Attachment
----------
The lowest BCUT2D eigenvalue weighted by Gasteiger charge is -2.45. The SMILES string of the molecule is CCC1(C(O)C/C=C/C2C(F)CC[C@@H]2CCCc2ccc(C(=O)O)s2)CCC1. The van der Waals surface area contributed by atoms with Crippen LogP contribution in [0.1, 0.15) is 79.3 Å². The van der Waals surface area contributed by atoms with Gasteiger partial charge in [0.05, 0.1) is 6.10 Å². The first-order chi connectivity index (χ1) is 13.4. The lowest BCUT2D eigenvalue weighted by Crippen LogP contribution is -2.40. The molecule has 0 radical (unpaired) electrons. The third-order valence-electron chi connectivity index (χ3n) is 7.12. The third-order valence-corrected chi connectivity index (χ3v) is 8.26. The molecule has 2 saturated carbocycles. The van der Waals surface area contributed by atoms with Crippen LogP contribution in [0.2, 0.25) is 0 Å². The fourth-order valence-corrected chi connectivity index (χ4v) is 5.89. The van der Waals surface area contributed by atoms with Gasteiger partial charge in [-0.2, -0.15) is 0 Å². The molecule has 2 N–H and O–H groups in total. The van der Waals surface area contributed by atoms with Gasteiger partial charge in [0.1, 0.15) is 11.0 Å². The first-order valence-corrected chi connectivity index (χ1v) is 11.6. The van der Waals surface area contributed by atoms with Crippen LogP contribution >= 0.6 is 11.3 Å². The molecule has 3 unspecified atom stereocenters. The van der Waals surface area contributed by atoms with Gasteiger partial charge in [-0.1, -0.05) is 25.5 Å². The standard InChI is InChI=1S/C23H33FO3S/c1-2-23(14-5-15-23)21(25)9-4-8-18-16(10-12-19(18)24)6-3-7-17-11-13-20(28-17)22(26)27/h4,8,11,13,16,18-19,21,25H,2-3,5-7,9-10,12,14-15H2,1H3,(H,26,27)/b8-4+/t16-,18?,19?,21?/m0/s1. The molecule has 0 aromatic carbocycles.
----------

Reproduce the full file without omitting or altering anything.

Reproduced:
The lowest BCUT2D eigenvalue weighted by Gasteiger charge is -2.45. The SMILES string of the molecule is CCC1(C(O)C/C=C/C2C(F)CC[C@@H]2CCCc2ccc(C(=O)O)s2)CCC1. The van der Waals surface area contributed by atoms with Crippen LogP contribution in [0.1, 0.15) is 79.3 Å². The van der Waals surface area contributed by atoms with Gasteiger partial charge in [0.05, 0.1) is 6.10 Å². The first-order chi connectivity index (χ1) is 13.4. The lowest BCUT2D eigenvalue weighted by Crippen LogP contribution is -2.40. The molecule has 0 radical (unpaired) electrons. The third-order valence-electron chi connectivity index (χ3n) is 7.12. The third-order valence-corrected chi connectivity index (χ3v) is 8.26. The molecule has 2 saturated carbocycles. The van der Waals surface area contributed by atoms with Crippen LogP contribution in [0.2, 0.25) is 0 Å². The fourth-order valence-corrected chi connectivity index (χ4v) is 5.89. The van der Waals surface area contributed by atoms with Gasteiger partial charge in [-0.2, -0.15) is 0 Å². The molecule has 2 N–H and O–H groups in total. The van der Waals surface area contributed by atoms with Gasteiger partial charge in [0.1, 0.15) is 11.0 Å². The first-order valence-corrected chi connectivity index (χ1v) is 11.6. The van der Waals surface area contributed by atoms with Crippen LogP contribution >= 0.6 is 11.3 Å². The molecule has 3 unspecified atom stereocenters. The van der Waals surface area contributed by atoms with Gasteiger partial charge in [-0.1, -0.05) is 25.5 Å². The standard InChI is InChI=1S/C23H33FO3S/c1-2-23(14-5-15-23)21(25)9-4-8-18-16(10-12-19(18)24)6-3-7-17-11-13-20(28-17)22(26)27/h4,8,11,13,16,18-19,21,25H,2-3,5-7,9-10,12,14-15H2,1H3,(H,26,27)/b8-4+/t16-,18?,19?,21?/m0/s1. The molecule has 0 aromatic carbocycles.